Potsdam man headed to prison for child porn and drug sales

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CANTON — A Potsdam man charged with drug sales and multiple child pornography charges accepted a plea deal Friday in St. Lawrence County Court that will put him behind bars for more than a dozen years.

Joshua J. Carr, 34, of 12 B Clinton St., pleaded guilty to third-degree criminal sale of a controlled substance and promotion of an obscene sexual performance by a child in a plea deal with the district attorney’s office.

Carr was charged with the A-II felony of second-degree criminal sale of a controlled substance and in a second indictment charging him with both possession and promotion of an obscene sexual performance by a child.

On Nov. 1 in the town of Canton, Carr sold cocaine to another person. On April 1 in the town of Potsdam, he was in possession of a video of a child engaging in “lewd exhibition of the genital region,” which he promoted by sending it to another person.

Identified as the ring leader, Carr was one of six people picked up in a drug sting conducted by the St. Lawrence County Sheriff’s Office dubbed “Operation Car Wreck.”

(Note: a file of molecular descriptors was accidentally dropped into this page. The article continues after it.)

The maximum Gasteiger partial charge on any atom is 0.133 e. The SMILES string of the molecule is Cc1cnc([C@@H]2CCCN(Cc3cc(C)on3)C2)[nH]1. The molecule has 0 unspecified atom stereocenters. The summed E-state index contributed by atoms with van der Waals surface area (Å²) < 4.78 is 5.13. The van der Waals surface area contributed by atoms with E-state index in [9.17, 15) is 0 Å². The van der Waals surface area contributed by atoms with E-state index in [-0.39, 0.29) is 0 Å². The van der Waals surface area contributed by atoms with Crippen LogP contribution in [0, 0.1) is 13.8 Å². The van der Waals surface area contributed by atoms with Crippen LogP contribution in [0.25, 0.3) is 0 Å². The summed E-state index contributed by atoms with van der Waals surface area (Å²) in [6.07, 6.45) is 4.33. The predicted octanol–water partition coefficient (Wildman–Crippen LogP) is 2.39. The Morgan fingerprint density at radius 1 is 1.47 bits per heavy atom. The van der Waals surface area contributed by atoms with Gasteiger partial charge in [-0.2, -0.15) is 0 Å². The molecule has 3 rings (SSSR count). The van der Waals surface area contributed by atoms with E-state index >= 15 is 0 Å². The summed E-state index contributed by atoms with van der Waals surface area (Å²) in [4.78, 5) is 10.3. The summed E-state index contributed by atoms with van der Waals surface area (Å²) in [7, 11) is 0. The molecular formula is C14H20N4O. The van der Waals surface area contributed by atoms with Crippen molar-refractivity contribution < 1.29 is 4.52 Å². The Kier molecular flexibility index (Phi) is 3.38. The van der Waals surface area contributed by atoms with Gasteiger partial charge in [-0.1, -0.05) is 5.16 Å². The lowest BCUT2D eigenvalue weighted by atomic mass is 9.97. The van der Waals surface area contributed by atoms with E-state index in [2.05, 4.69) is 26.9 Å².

As part of the plea deal, both charges lodged against Carr will be satisfied and he will be sentenced as a second offender to 11 years in prison with two years of post-release supervision on the drug charge and two to four years on the child pornography charge. Those sentences will be served consecutive to each other.

Carr will also forfeit $7,600 that was seized at the time of his arrest, part of which will go toward his $1,800 in fines, fees and surcharges and $2,275 in restitution and have to register as a sex offender.

Sentencing is scheduled for Sept. 17 and he was returned to the St. Lawrence County jail without bail.

In other court action Friday:

Timothy M. Sawyer, 34, of 23 Maple Ave., Edwards, pleaded guilty to attempted third-degree criminal possession of a controlled substance in a plea deal with the district attorney’s office.

On May 1, 2017, in the town of Clifton, Mr. Sawyer was in possession of heroin with the intent to sell it.

As part of the plea deal, the court committed to sentence Mr. Sawyer to five years of probation. He would also have to complete treatment, pay $375 in court fines fees and surcharges and $125 in restitution to the state police.

Mr. Sawyer was released under probation supervision and sentencing is scheduled for Sept. 17.